Sunday, 20 May 2012

Trials: The Werewolf of Angers, 1598

August 8th, 1589

In 1589 a trial was conducted against Jacques Roulet, a vagabond from Claude in the vicinity of Angers. His behaviour in custody showed that he was mentally ill and was epileptic. The tribunal took lycanthropy for the real reason for these aberrations of mind, thanks to which the accused avoided the death penalty.

Roulet’s confessions during the trial were contradictory and improbable. He claimed that his brother John and cousin Julien were involved in committing the crimes, however, it was then concluded that both of them were many miles away from him at the time. Roulet was accused of having been found in the form of a werewolf (by a soldier and three villagers) among bushes, half-naked, with untidy hair, hands covered in blood and fingernails sunken in the remains of human flesh. The mutilated body of a fifteen-year-old boy by the name of Cornier lay nearby. Roulet admitted to the murder of the lad and described in detail the victim as well as the circumstances of the murder.

On August 8th 1598 judge Pierre Herault was interrogating the prisoner:

Judge: What is your name and your craft?
Roulet: My name is Jacques Roulet, I am thirty-five years old, and am a poor beggar.
Judge: What are you accused of?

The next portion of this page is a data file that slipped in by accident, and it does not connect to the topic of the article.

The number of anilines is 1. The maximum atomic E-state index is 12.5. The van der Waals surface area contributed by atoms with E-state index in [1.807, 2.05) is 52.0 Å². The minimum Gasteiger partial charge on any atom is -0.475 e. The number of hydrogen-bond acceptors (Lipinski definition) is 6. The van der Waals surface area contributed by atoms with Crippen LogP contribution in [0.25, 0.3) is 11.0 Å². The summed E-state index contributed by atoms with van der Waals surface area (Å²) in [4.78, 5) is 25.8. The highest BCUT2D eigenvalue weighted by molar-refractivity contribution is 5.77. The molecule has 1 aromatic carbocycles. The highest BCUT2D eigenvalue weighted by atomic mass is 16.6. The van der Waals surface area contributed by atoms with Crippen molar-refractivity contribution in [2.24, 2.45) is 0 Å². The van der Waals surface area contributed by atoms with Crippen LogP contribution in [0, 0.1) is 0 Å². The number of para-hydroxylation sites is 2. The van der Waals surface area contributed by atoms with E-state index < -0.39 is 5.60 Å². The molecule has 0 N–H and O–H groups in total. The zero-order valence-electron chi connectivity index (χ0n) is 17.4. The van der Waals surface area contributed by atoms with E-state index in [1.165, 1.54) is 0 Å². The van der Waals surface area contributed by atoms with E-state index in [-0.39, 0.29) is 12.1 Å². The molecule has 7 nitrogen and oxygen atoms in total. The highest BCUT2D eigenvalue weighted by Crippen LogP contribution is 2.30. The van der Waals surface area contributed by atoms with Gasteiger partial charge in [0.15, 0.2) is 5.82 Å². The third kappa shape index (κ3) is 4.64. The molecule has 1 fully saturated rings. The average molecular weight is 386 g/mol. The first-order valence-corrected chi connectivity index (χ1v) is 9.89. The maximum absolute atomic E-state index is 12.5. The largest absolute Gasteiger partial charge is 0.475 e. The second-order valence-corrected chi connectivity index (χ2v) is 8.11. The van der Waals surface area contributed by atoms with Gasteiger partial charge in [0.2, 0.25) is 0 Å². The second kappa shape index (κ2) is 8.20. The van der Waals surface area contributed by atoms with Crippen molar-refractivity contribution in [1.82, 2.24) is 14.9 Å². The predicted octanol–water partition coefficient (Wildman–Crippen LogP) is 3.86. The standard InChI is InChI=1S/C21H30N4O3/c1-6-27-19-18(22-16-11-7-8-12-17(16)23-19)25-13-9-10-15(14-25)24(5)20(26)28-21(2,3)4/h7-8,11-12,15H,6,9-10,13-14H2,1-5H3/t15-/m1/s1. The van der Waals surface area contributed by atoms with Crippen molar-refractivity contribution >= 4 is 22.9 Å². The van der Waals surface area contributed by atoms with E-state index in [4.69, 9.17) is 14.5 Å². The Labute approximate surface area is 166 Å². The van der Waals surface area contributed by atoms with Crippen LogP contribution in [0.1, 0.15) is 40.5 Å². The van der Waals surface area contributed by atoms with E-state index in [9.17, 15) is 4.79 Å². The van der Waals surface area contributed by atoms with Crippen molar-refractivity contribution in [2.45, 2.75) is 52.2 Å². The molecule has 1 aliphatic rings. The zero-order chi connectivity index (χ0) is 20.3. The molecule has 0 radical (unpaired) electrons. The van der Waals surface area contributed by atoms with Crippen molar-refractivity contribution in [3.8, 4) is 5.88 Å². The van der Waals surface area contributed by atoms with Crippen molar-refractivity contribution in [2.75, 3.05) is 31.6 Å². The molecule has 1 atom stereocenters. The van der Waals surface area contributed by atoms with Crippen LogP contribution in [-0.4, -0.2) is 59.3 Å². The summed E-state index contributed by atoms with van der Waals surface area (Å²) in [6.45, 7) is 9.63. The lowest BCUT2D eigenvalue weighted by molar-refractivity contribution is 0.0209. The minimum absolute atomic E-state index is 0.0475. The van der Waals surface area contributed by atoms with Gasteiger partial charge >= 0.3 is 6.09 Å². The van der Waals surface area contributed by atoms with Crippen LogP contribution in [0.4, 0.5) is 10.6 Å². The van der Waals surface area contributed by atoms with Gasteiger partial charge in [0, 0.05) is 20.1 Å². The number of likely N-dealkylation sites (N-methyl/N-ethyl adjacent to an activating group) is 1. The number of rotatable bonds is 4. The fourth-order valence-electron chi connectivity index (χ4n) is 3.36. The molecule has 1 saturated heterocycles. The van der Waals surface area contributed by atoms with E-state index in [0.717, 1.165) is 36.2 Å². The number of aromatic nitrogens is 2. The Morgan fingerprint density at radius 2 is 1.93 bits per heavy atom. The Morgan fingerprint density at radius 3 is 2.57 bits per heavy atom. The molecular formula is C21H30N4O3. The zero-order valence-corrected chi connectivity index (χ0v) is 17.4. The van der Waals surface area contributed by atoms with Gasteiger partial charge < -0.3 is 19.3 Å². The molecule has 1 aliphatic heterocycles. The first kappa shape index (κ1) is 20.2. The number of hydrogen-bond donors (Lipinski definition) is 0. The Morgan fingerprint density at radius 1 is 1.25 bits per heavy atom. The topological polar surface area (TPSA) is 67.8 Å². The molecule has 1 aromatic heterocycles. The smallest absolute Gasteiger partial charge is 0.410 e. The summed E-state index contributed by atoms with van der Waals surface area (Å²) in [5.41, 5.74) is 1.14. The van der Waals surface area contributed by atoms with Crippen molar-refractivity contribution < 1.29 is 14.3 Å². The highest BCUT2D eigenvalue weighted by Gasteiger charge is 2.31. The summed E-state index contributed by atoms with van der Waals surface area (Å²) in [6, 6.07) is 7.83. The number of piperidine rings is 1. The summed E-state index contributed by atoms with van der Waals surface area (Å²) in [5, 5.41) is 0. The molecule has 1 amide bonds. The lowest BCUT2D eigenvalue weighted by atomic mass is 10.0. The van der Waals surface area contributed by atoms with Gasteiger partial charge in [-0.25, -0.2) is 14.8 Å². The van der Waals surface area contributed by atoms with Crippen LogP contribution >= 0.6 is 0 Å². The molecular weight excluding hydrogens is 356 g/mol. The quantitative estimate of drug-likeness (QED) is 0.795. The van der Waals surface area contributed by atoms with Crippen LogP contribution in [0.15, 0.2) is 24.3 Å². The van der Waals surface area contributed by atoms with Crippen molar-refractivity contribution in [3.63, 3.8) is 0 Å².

Roulet: Of theft; of blasphemy. My parents gave me a certain ointment, I don’t know its contents.
Judge: Did you become a wolf when you rubbed it in your skin?
Roulet: No, but thanks to it I killed and devoured son Cornier. I was a wolf.
Judge: Were you dressed as a wolf?
Roulet: I was dressed as I am now. My hands and face were bloodied, because I ate the boy’s flesh.
Judge: Did your hands and feet become the paws of a wolf?
Roulet: Yes!
Judge: Did you head become similar to that of a wolf, and your jaws become larger?
Roulet: I do not know what my head was like then; I was using my teeth. My head was like it is now. I injured and devoured many children. I also took part in a Sabbath.

Secular court sentenced Roulet to death. What is curious, however, is that he appealed to the Parliament in Paris, which exchanged his death sentence to two years of stay at the St. Germain des Pres asylum, so that he would be re-educated on the subject of religion “which he had forgotten about in his huge poverty”. […]

On the basis of: E. Petoia, Wampiry I wilkołaki. Źródła, historia, legendy od antyku do współczesności, Universitas, Kraków 2003. Own translation into English. Will update with the page details once I get my hands on the book itself, as I have left it in another place.

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